HackRF One SDR TRx
The HackRF One is a test equipment module for RF related experiments and measurements which covers a frequency range from 1 to 6000 MHz. It is used for experiments and measurement setups with open source programs for SDRs, own software development for radio communications and measurements in amateur radio. The hardware was developed by Michael Ossmann (USA) as an open source device, backed by a strong Kickstarter funding project. It is now sold as a commercial product as well.
Included in shipment is:
- HackRF One Board
HackRF One Circuit DescriptionCurrently (Autumn 2014) the HackRF One board is working with 'SDR-Radio', 'GNU Radio' and 'SDR#'' (SDR Sharp). Due to the open source and license fee free nature of the project, other software project can join at any time. Several authors already have announced their support for the HackRF One. Up to date information about software is found on the manufacturers Wiki site.18. Aug. 2014: Now the software SDR-Radio by Simon Brown supports the HackRF Board (from version 2.x on).18. Aug. 2014: Here is a first review of the HackRF One with SDR# by rtl-sdr.com.
Please refer to the frontend block diagram. The HackRF One board is characterised by a very high flexibility when choosing the signal path. RF switches at all critical junction points allow the selection of various components, based on user programming.
After the antenna input two MGA-81 GaAs MMIC amplifiers follow, one serves the input, the other the output path. The amplifiers ICs can be selected in and out of the signal path by RF switches (SKY13317).
The amplifier block is followed by a low-pass and a high-pass filter, which can be used to limit the signal in either path (input/output). After the filter the signal arrives at an RF mixer RFFC 5072. This mixer can be used up to 6GHz. The signal is mixed up or down, depending on user programming and finally fed to the baseband circuitry. Mixer and filters can be bypassed by further RF switches, allowing the IF signals to be switched directly to the amplifiers or directly to the antenna.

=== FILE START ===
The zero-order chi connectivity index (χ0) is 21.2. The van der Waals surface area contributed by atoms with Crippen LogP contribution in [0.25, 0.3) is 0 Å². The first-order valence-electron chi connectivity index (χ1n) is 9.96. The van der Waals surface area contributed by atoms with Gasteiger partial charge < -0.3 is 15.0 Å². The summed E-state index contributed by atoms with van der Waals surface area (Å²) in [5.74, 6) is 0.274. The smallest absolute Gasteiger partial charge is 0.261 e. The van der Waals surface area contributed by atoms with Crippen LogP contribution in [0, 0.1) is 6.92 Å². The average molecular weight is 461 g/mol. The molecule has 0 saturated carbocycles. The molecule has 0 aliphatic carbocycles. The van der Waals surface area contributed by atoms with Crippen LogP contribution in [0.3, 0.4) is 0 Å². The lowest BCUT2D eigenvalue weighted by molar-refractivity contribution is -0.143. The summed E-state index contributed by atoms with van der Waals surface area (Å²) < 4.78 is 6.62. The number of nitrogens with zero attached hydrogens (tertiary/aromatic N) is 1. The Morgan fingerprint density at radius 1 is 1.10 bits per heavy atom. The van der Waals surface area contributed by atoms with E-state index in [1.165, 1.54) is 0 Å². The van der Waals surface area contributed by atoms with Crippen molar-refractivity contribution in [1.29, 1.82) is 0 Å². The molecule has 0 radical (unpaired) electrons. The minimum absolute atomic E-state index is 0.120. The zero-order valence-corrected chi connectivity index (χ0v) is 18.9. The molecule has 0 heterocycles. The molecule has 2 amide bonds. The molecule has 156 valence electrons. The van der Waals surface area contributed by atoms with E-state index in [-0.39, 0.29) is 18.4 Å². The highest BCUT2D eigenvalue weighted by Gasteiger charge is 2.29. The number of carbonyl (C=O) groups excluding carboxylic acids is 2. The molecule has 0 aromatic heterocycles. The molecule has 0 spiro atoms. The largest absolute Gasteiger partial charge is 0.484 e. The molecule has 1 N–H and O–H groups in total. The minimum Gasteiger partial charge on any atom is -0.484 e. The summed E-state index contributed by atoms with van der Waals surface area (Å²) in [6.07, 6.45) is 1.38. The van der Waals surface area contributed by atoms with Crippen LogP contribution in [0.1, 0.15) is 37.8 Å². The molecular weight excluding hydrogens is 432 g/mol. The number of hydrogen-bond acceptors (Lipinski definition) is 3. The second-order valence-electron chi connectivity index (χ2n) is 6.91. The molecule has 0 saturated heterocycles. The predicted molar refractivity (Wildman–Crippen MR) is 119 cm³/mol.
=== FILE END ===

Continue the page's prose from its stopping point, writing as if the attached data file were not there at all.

As baseband chip a Maxim MAX2837 component is used, which covers a frequency range of 2.3 to 2.7 GHz. The chip uses monolithic filters which provide for a very linear signal and a low noise figure. The IQ data is then passed to an ADC/DAC chip Maxim MAX5864. This ADC as well as the DAC uses has 8 bit resolution. A maximum sample rate of 20MS/s is supported by these converters. The digital signals are finally passed to a Xilinx XC2C CPLD. The entire system and all interfaces are controlled by a powerful ARM Dual Core Cortex processor (NXP LPC4320). The board further supports 1MB flash memory.